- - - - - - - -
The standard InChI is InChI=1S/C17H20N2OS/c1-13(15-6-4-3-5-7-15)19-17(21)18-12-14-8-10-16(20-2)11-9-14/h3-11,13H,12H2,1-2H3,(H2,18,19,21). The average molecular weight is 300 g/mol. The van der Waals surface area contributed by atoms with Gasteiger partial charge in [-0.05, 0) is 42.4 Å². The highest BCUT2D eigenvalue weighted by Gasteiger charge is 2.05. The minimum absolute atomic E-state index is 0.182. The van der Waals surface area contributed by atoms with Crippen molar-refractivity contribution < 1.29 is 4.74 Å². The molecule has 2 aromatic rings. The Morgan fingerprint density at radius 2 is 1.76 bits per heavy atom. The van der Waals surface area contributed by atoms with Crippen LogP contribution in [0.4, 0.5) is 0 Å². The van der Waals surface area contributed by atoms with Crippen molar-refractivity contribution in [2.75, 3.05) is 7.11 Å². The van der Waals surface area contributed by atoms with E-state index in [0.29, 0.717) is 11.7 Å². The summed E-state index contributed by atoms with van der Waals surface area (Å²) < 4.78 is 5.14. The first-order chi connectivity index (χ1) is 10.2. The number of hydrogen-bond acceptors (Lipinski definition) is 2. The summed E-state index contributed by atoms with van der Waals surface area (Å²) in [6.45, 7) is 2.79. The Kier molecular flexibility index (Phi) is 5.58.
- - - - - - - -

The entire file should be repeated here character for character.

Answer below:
The standard InChI is InChI=1S/C17H20N2OS/c1-13(15-6-4-3-5-7-15)19-17(21)18-12-14-8-10-16(20-2)11-9-14/h3-11,13H,12H2,1-2H3,(H2,18,19,21). The average molecular weight is 300 g/mol. The van der Waals surface area contributed by atoms with Gasteiger partial charge in [-0.05, 0) is 42.4 Å². The highest BCUT2D eigenvalue weighted by Gasteiger charge is 2.05. The minimum absolute atomic E-state index is 0.182. The van der Waals surface area contributed by atoms with Crippen molar-refractivity contribution < 1.29 is 4.74 Å². The molecule has 2 aromatic rings. The Morgan fingerprint density at radius 2 is 1.76 bits per heavy atom. The van der Waals surface area contributed by atoms with Crippen LogP contribution in [0.4, 0.5) is 0 Å². The van der Waals surface area contributed by atoms with Crippen molar-refractivity contribution in [2.75, 3.05) is 7.11 Å². The van der Waals surface area contributed by atoms with E-state index in [0.29, 0.717) is 11.7 Å². The summed E-state index contributed by atoms with van der Waals surface area (Å²) < 4.78 is 5.14. The first-order chi connectivity index (χ1) is 10.2. The number of hydrogen-bond acceptors (Lipinski definition) is 2. The summed E-state index contributed by atoms with van der Waals surface area (Å²) in [6.45, 7) is 2.79. The Kier molecular flexibility index (Phi) is 5.58.